04 March 2011

Another Take on "The Real Problem" in Anglicanism Today

I recently read with some exhaustion a Living Church account (though not this one) of the Mere Anglicanism conference held in Charleston, SC, back in January. The theme of the conference was "Biblical Anglicanism for a Global Future: Recovering the Power of the Word of God." I have to say, especially in the added light of following this week's hubbub around Rob Bell's new book, I'm getting awfully tired of having my faith be portrayed as "unbiblical" by people who, in good faith, read the bible differently from how I read it (which manner is, I believe, also in good faith).

One particular case in point is the following comment about the Rev. Charles Raven's session "The Wages of Synthesis or Lasting Treasure? Recovering the Power of the Word of Truth." (In fairness to Raven, let me preface all this by acknowledging that I'm relying on Daniel Muth's account of his position, so I'm happy to stand corrected if I'm misrepresenting him.)

Raven described Archbishop Rowan Williams as a brilliant committed Christian beset with an ultimately unworkable combination of hermeneutical pessimism (Scripture is unclear) and ecclesiastical optimism (if we talk long enough we will find common ground). Despite the archbishop's best efforts, treating Christian orthodoxy as process rather than proposition does not keep all parties at the table, Raven said.

It seems to me that the accusation of "hermeneutical pessimism" gets to the very heart of what is tearing us all apart right now. I believe Williams is a hermeneutical realist; he acknowledges that faithful people encounter the biblical text and reach different conclusions about what it means. You can call that an attack on "the Power of the Word of Truth" if you like, but . . . well again, we ultimately arrive at me saying something like "but we're going to have to agree to disagree on that point." I believe we are called to a more hopeful and realistic doctrine of the Truth of Scripture, one that is neither relativistic nor threatened by the existence of a diversity of interpretation. We don't have to be soft on truth to be firmly convinced that no party sees it in its entirety but, rather, "in a mirror, dimly" (1 Corinthians 13:12).

And so it goes. The demand that orthodoxy be purely about proposition is common enough, but the history of Christianity shows--in my reading of it, though some of my classmates understandably disagree--that we've never gotten very far at living out our catholicity when we demand of all our fellow communicants rigid adherence to a universally agreed upon dogmatic program. Indeed, you could do a lot worse than to interpret the term "Mere Anglicanism" in exactly that spirit: our tradition chose to acknowledge the difficulty of demanding uniformity of doctrine, so we dedicated ourselves to sharing common worship. (Then again, I got into one of the two shouting matches I've been in during seminary defending that position.)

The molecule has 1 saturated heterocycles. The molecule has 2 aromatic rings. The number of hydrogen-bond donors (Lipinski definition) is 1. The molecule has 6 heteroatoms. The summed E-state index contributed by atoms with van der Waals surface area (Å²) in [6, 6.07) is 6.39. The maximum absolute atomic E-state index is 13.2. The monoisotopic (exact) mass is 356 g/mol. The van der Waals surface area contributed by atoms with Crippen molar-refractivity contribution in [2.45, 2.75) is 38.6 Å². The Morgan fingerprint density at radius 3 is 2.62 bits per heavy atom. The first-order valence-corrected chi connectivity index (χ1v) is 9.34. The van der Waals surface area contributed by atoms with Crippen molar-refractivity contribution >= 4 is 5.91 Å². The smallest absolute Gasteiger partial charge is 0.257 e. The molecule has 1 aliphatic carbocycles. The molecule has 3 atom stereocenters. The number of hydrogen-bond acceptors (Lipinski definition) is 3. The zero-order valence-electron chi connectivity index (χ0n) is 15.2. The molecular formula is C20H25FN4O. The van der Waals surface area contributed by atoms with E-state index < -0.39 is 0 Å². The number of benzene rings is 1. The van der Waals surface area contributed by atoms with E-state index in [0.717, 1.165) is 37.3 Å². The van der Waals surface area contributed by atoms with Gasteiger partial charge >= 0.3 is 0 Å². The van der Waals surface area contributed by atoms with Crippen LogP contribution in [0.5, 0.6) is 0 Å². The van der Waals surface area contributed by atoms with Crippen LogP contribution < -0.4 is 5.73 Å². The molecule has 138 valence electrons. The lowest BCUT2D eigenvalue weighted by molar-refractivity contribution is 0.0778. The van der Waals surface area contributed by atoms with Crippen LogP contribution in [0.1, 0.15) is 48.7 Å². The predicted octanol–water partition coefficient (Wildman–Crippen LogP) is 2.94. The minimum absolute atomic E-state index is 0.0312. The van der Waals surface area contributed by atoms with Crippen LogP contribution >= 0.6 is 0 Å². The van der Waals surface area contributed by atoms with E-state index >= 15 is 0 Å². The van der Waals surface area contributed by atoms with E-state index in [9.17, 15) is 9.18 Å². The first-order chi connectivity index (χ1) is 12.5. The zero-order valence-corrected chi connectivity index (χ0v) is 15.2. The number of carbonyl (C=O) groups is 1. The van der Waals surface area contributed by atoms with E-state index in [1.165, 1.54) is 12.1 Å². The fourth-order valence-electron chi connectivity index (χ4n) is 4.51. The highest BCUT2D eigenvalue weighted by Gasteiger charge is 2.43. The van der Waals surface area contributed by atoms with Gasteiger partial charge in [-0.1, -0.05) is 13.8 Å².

What seems especially unfair about Raven's claim (or, again, Muth's gloss of it) is the language about keeping "all parties at the table." It sounds like we can agree, at least provisionally, that doing so is an admirable goal. But why is it intractable under the Williams formula (hermeneutical pessimism + ecclesiastical optimism)? Because the hermeneutical optimists want us pessimists to either (1) see the light and change our tune, (2) leave the table because of our dogmatic unworthiness, or (3) allow them to take the table with them somewhere else. Keep in mind that subscribers to the Williams formula are not--by and large, though we have some things to repent of, I believe--asking anyone to leave the table. What is communion, our position leads us to ask, but continuing to sit at the table and talk about the things we disagree about? So take note: in this program, no one's being forced out (this is absolutely essential to the integrity and cost of the position, and I think my "side" has blown it in a couple of instances), though some do choose to leave.